[Haskell-cafe] Re: ANNOUNCE: Utrecht Haskell Compiler (UHC) -- first release

Jason Dagit dagit at codersbase.com
Wed Apr 22 00:22:29 EDT 2009

On Tue, Apr 21, 2009 at 8:34 PM, Richard O'Keefe <ok at cs.otago.ac.nz> wrote:
> On 21 Apr 2009, at 7:39 pm, Jason Dagit wrote:
>> Not really.  Obviously some programs use the feature, but let us
>> restrict to interesting programs that have been shared with the world
>> and have some potential to receive maintenance.
> Why?
> You are, in effect, saying that my code has no value at all.
> You are saying that code written by students has no value at all.
> Why do you think that only code that is "shared with the world"
> has "some potential to receive maintenance"?

Code which is not used has what value exactly?  Other than some
learning value for the author, what is the purpose?  You also
misinterpreted my grammar.  That "and" is a logical one.  For example,
I intended to exclude programs which have been shared but have no

> By the way, not all publicly available code is in Hackage.
> The hbc release that's on my SPARC -- and thankful I've been for
> it, the grief GHC has given me there -- has at least one use of
> an n+k pattern that I know of, and more in a specification comment.

I know not all publicly available code is there.  I said as much in my
previous mail.  If a code base the size of hbc has one use of n+k
patterns, I bet you know enough that you could rewrite it to not need
it with very little effort, FWIW.

> I have a statistics degree.  I don't know if that's strong enough
> for you.  It's strong enough that I assume selection bias until I
> see evidence otherwise.

Then please, apply what you know and let's take the rumor, conjecture,
and speculation out of this discussion.

> It depends on what _kind_ of conclusion they want to draw.
> If they want to show that some feature _is_ present, a sample
> will do.  If they want to show that it's absent or rare, then
> they need a much bigger sample.

And Hackage is the largest sample I can think of.  Feel free to
provide a larger sample if you have one.

>>  Scientists work with incomplete data and draw sound
>> conclusions in spite of that.  The tools they use to do so are known
>> as statistics.
> Yes, I know.  That's why I get cross when people suggest silly
> things like trawling through Hackage to demonstrate that nobody
> is using n+k patterns.  Where's the statistics in that?  Where are
> the estimates of natural variation?
> Note: I do not assert that the use of n_k patterns is rare.
> Here's _all_ that I assert about n+k patterns:
> (1) they are part of Haskell 98
> (2) I believe they make programs more readable
> (3) I use them
> (4) they are no worse than certain features proposed for
>    addition to Haskell'.
>> Okay, then prove n+k patterns are not rare in the publicly available
>> sources.
> Why the X should I?  I do not claim that they are common
> and I don't even CARE whether they are rare in the publicly
> available sources or not.

Please.  Let's remain calm.  This is just a thread on a geeky mailing
list for Haskell enthusiasts.  I'm not trying to raise your taxes,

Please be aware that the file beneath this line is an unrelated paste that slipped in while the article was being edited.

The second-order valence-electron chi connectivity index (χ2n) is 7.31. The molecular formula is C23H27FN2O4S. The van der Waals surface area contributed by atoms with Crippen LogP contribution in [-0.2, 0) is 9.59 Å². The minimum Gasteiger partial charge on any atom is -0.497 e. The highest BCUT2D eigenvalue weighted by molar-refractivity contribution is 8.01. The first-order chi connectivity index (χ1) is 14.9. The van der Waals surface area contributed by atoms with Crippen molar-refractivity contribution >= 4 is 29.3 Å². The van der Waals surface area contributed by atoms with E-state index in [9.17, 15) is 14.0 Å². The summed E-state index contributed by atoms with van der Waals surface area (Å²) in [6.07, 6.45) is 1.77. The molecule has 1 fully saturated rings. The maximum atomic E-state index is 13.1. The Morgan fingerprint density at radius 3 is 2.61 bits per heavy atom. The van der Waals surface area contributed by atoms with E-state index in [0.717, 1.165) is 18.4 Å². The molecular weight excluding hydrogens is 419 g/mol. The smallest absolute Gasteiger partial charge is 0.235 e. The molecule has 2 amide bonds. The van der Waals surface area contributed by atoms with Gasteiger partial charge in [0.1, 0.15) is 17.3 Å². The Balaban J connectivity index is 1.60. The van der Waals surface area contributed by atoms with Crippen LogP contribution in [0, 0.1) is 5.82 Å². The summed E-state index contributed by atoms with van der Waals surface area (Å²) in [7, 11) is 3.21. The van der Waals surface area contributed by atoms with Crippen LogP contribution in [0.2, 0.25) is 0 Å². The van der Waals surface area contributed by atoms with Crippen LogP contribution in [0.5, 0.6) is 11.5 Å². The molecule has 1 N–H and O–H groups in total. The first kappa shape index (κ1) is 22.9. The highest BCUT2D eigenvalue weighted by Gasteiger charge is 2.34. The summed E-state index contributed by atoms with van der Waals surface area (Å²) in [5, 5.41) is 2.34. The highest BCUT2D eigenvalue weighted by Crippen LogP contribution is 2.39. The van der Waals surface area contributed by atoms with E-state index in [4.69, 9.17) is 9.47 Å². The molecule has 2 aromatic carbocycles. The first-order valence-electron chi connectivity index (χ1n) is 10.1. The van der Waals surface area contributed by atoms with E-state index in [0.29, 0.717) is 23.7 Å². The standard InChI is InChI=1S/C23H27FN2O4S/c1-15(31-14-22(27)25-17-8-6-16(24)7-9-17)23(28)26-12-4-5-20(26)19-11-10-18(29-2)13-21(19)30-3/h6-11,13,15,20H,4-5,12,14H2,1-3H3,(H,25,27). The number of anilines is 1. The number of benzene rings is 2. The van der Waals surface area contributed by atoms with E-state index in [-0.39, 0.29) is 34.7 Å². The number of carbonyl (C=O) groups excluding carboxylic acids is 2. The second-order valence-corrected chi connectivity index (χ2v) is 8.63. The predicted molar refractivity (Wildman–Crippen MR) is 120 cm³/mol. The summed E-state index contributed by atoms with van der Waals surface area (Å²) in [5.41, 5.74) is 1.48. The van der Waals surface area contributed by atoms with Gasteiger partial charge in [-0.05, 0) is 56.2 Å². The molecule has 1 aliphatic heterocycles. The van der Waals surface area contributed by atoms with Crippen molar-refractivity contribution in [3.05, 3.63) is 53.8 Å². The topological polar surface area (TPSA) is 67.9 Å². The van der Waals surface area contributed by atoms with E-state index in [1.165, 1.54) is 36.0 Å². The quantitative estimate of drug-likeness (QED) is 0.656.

take away any rights, or insult / offend you.

Why?  Because you're a stats expert so you have the necessary
background to do it right.  Also, because, hey, it would be
interesting to see the numbers.  Plus, it seemed relevant to me.

> Because they make programs more readable, n+k patterns
> probably *should* be moderately common in the publicly available
> sources, but I have no idea whether they are or not.

Personally, when a public debate stops being about provable things I
get bored.  Unless the next reply to this involves more facts and less
speculation I have no plans to reply.  Not to be rude, but the thread
would be a waste of my time at that point.

> It *is* true that things that *are* used in the commonly
> available sources should continue to be supported in order
> to preserve the value of those commonly available sources.
> It is *not* true that things that are *not* used in the
> commonly available sources are therefore of no value and
> safely to be discarded.

Ah, I think I see where we disagree.  Things which are:
1) rarely used;
2) add complexity to implementations;
3) add complexity for novices; and
4) are easily replaced;
should be removed from the specification so that it is simpler.  I
have a belief that n+k patterns fit the above 4 items and that taken
together they are sufficient, although perhaps not necessary or
complete in general, as a reason to move towards removing them.  I
thought it would be interesting to have someone make a measure of #1.
I think #3 applies here because it has to be explained.  As a
programmer, I didn't immediately grok it even though mathematically it
makes  sense.  I doubt any of the reasons taken individually would be
enough unless it is an extreme case.

I'll also mention that I don't think Fortran is great language just
because it takes on the burden of backwards compatibility.  I think
there should be a balance.

> Let's consider three versions of naive Fibonacci.
> That doesn't look like an improvement in readability or
> maintainability or any other illity to me.

I think these examples show that fibs is easy to implement with or
without n+k patterns.  And we haven't even gotten to the trivially
memoized fibs yet.  I'm really fond of this one for example:
fibs = 1 : 1 : zipWith (+) fibs (tail fibs)

Where you get the Nth fib (starting from 0) with fibs !! N.


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